Community Programme: Collaborative project with the Caribbean Social Forum
After World War Two, Britain was a country short of workers and needed to rebuild its weakened economy. Linda McDowell traces the history and experiences of the thousands of men and women who came to Britain from the Caribbean to work in sectors including manufacturing, public transport and the NHS.
Can education be revolutionary? With a focus on the experiences and work of black and Caribbean women in Britain, Heidi Safia Mirza interweaves stories from her life, family and academic research to reflect on education and its potential for social change.
Set in Trinidad, Moon on a Rainbow Shawl centres on a group of characters contemplating migration or other ways of leaving their shared tenement yard. Lynette Goddard examines the play’s setting, offstage spaces and the contrasting ambitions and perspectives of men and women.
Following Columbus’ ‘discovery’ of the Americas in the late 15th century European imperial powers transformed the Caribbean. Explore the history of the region, the legacies of enslavement and colonialism, and how Caribbean society has been deeply shaped by rebellion, resistance and ideas of freedom.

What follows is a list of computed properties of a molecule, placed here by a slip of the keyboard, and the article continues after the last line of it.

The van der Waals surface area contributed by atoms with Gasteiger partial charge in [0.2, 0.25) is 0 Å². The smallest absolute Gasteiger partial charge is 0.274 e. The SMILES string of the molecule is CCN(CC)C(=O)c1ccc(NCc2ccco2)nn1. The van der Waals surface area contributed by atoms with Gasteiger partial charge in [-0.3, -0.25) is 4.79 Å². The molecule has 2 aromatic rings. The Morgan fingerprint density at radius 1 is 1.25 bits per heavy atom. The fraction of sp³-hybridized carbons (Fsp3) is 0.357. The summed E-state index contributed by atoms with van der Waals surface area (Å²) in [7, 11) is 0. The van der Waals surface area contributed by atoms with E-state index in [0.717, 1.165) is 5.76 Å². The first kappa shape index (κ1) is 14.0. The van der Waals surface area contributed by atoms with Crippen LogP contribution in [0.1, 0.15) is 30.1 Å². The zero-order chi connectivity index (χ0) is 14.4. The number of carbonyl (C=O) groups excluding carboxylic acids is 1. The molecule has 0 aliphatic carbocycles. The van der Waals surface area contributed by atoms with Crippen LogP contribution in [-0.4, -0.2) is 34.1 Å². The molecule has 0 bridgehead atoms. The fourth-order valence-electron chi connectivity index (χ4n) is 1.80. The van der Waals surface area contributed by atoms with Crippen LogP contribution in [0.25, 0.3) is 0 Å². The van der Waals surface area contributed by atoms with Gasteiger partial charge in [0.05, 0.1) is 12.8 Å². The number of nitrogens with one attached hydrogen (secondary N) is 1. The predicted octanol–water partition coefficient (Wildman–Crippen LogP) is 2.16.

From the late 1940s to the early 1960s thousands of men, women and children left the Caribbean, by sea and by air, for Britain. They were encouraged by the 1948 British Nationality Act that granted citizenship and right of abode in the UK to all members of the British Empire. Why did people come? What did they leave behind? What did they find when they arrived, and how did they shape Britain?
From Samuel Selvon’s Lonely Londoners to Andrea Levy’s Small Island; from calypso to the birth of Black British music; and the pioneering work of activists, journalists and teachers. Explore how the experiences of migration and settling in the UK, alongside the political landscapes of the Caribbean and Britain, have led to new artistic expressions, cultural movements and waves of activism.